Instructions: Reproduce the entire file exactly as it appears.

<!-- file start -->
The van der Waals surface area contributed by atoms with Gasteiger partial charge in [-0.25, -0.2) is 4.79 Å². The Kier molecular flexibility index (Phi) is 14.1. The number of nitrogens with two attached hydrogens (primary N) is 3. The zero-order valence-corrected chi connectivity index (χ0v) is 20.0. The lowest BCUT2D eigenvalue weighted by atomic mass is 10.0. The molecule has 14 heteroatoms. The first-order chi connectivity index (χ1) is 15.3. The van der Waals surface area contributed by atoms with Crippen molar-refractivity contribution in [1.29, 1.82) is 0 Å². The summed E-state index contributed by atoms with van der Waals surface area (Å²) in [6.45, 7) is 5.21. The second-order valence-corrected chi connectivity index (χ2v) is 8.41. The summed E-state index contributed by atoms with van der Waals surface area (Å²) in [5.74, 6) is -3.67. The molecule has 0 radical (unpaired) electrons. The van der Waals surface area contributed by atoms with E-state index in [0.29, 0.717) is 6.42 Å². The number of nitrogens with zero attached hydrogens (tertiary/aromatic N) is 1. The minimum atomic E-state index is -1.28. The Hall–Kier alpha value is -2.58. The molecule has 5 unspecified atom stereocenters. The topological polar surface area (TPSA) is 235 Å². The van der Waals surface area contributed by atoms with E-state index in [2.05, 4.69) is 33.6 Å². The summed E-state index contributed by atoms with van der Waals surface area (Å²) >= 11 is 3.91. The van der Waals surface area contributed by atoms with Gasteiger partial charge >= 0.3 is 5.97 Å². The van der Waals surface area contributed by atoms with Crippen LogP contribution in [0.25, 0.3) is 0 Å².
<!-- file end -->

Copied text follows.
The van der Waals surface area contributed by atoms with Gasteiger partial charge in [-0.25, -0.2) is 4.79 Å². The Kier molecular flexibility index (Phi) is 14.1. The number of nitrogens with two attached hydrogens (primary N) is 3. The zero-order valence-corrected chi connectivity index (χ0v) is 20.0. The lowest BCUT2D eigenvalue weighted by atomic mass is 10.0. The molecule has 14 heteroatoms. The first-order chi connectivity index (χ1) is 15.3. The van der Waals surface area contributed by atoms with Crippen molar-refractivity contribution in [1.29, 1.82) is 0 Å². The summed E-state index contributed by atoms with van der Waals surface area (Å²) in [6.45, 7) is 5.21. The second-order valence-corrected chi connectivity index (χ2v) is 8.41. The summed E-state index contributed by atoms with van der Waals surface area (Å²) in [5.74, 6) is -3.67. The molecule has 0 radical (unpaired) electrons. The van der Waals surface area contributed by atoms with E-state index in [0.29, 0.717) is 6.42 Å². The number of nitrogens with zero attached hydrogens (tertiary/aromatic N) is 1. The minimum atomic E-state index is -1.28. The Hall–Kier alpha value is -2.58. The molecule has 5 unspecified atom stereocenters. The topological polar surface area (TPSA) is 235 Å². The van der Waals surface area contributed by atoms with E-state index in [2.05, 4.69) is 33.6 Å². The summed E-state index contributed by atoms with van der Waals surface area (Å²) >= 11 is 3.91. The van der Waals surface area contributed by atoms with Gasteiger partial charge >= 0.3 is 5.97 Å². The van der Waals surface area contributed by atoms with Crippen LogP contribution in [0.25, 0.3) is 0 Å².